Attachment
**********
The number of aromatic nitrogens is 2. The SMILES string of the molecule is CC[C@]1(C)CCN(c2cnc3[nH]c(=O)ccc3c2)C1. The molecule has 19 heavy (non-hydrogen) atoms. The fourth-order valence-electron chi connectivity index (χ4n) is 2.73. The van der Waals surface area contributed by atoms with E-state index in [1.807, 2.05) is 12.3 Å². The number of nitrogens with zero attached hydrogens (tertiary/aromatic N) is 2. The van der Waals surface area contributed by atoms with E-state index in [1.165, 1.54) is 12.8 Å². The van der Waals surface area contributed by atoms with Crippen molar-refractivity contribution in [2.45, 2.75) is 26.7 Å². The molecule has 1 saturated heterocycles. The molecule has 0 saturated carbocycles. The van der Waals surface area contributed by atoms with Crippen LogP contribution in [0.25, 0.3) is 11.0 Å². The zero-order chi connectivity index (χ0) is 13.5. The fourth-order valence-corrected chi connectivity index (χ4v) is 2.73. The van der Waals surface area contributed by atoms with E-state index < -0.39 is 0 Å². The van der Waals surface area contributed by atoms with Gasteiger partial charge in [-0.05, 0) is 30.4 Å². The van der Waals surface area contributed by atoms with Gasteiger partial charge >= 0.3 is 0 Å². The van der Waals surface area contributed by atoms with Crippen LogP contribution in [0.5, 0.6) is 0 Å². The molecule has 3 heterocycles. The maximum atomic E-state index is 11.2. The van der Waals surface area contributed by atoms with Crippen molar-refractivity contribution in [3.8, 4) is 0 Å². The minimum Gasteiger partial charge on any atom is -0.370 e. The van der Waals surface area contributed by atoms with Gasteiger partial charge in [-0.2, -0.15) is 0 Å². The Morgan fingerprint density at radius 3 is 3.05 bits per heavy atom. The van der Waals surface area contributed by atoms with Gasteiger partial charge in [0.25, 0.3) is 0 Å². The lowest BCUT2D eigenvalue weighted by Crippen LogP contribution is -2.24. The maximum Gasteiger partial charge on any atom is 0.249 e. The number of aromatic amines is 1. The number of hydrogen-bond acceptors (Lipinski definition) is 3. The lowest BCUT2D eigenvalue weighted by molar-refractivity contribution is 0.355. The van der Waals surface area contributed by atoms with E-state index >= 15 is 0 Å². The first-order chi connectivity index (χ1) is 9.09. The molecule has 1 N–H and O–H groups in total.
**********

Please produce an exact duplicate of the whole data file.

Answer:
The number of aromatic nitrogens is 2. The SMILES string of the molecule is CC[C@]1(C)CCN(c2cnc3[nH]c(=O)ccc3c2)C1. The molecule has 19 heavy (non-hydrogen) atoms. The fourth-order valence-electron chi connectivity index (χ4n) is 2.73. The van der Waals surface area contributed by atoms with E-state index in [1.807, 2.05) is 12.3 Å². The number of nitrogens with zero attached hydrogens (tertiary/aromatic N) is 2. The van der Waals surface area contributed by atoms with E-state index in [1.165, 1.54) is 12.8 Å². The van der Waals surface area contributed by atoms with Crippen molar-refractivity contribution in [2.45, 2.75) is 26.7 Å². The molecule has 1 saturated heterocycles. The molecule has 0 saturated carbocycles. The van der Waals surface area contributed by atoms with Crippen LogP contribution in [0.25, 0.3) is 11.0 Å². The zero-order chi connectivity index (χ0) is 13.5. The fourth-order valence-corrected chi connectivity index (χ4v) is 2.73. The van der Waals surface area contributed by atoms with E-state index < -0.39 is 0 Å². The van der Waals surface area contributed by atoms with Gasteiger partial charge in [-0.05, 0) is 30.4 Å². The van der Waals surface area contributed by atoms with Gasteiger partial charge >= 0.3 is 0 Å². The van der Waals surface area contributed by atoms with Crippen LogP contribution in [0.5, 0.6) is 0 Å². The molecule has 3 heterocycles. The maximum atomic E-state index is 11.2. The van der Waals surface area contributed by atoms with Crippen molar-refractivity contribution in [3.8, 4) is 0 Å². The minimum Gasteiger partial charge on any atom is -0.370 e. The van der Waals surface area contributed by atoms with Gasteiger partial charge in [-0.2, -0.15) is 0 Å². The Morgan fingerprint density at radius 3 is 3.05 bits per heavy atom. The van der Waals surface area contributed by atoms with Gasteiger partial charge in [0.25, 0.3) is 0 Å². The lowest BCUT2D eigenvalue weighted by Crippen LogP contribution is -2.24. The maximum Gasteiger partial charge on any atom is 0.249 e. The number of aromatic amines is 1. The number of hydrogen-bond acceptors (Lipinski definition) is 3. The lowest BCUT2D eigenvalue weighted by molar-refractivity contribution is 0.355. The van der Waals surface area contributed by atoms with E-state index >= 15 is 0 Å². The first-order chi connectivity index (χ1) is 9.09. The molecule has 1 N–H and O–H groups in total.